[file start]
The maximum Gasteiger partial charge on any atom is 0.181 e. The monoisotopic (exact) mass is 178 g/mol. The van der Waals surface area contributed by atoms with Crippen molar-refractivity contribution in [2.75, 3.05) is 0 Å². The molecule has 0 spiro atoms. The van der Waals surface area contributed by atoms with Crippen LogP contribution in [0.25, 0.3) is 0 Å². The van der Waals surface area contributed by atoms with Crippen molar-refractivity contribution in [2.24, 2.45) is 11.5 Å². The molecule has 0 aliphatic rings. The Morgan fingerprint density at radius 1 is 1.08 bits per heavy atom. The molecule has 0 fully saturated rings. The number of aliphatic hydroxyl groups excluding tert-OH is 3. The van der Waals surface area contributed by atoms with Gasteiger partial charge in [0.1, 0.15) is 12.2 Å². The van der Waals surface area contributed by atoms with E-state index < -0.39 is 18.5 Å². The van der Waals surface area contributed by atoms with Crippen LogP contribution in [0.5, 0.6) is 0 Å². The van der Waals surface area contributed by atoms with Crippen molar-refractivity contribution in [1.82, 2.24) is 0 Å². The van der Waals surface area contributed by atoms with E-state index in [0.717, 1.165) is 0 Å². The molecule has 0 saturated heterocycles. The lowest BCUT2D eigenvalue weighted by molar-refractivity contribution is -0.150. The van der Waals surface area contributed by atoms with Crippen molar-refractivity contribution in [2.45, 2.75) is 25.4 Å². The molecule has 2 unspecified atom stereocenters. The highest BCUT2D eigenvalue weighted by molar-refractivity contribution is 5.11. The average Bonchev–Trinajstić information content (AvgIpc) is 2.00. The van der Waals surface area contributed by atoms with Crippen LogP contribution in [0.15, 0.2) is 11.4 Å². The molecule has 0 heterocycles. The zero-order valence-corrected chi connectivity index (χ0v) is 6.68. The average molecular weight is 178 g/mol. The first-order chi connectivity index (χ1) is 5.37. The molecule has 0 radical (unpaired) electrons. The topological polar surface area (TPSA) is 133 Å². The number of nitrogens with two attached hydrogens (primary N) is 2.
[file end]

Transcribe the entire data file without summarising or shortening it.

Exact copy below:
The maximum Gasteiger partial charge on any atom is 0.181 e. The monoisotopic (exact) mass is 178 g/mol. The van der Waals surface area contributed by atoms with Crippen molar-refractivity contribution in [2.75, 3.05) is 0 Å². The molecule has 0 spiro atoms. The van der Waals surface area contributed by atoms with Crippen LogP contribution in [0.25, 0.3) is 0 Å². The van der Waals surface area contributed by atoms with Crippen molar-refractivity contribution in [2.24, 2.45) is 11.5 Å². The molecule has 0 aliphatic rings. The Morgan fingerprint density at radius 1 is 1.08 bits per heavy atom. The molecule has 0 fully saturated rings. The number of aliphatic hydroxyl groups excluding tert-OH is 3. The van der Waals surface area contributed by atoms with Gasteiger partial charge in [0.1, 0.15) is 12.2 Å². The van der Waals surface area contributed by atoms with E-state index < -0.39 is 18.5 Å². The van der Waals surface area contributed by atoms with Crippen LogP contribution in [0.5, 0.6) is 0 Å². The van der Waals surface area contributed by atoms with Crippen molar-refractivity contribution in [1.82, 2.24) is 0 Å². The van der Waals surface area contributed by atoms with E-state index in [0.717, 1.165) is 0 Å². The molecule has 0 saturated heterocycles. The lowest BCUT2D eigenvalue weighted by molar-refractivity contribution is -0.150. The van der Waals surface area contributed by atoms with Crippen molar-refractivity contribution in [2.45, 2.75) is 25.4 Å². The molecule has 2 unspecified atom stereocenters. The highest BCUT2D eigenvalue weighted by molar-refractivity contribution is 5.11. The average Bonchev–Trinajstić information content (AvgIpc) is 2.00. The van der Waals surface area contributed by atoms with Crippen LogP contribution in [0.15, 0.2) is 11.4 Å². The molecule has 0 heterocycles. The zero-order valence-corrected chi connectivity index (χ0v) is 6.68. The average molecular weight is 178 g/mol. The first-order chi connectivity index (χ1) is 5.37. The molecule has 0 radical (unpaired) electrons. The topological polar surface area (TPSA) is 133 Å². The number of nitrogens with two attached hydrogens (primary N) is 2.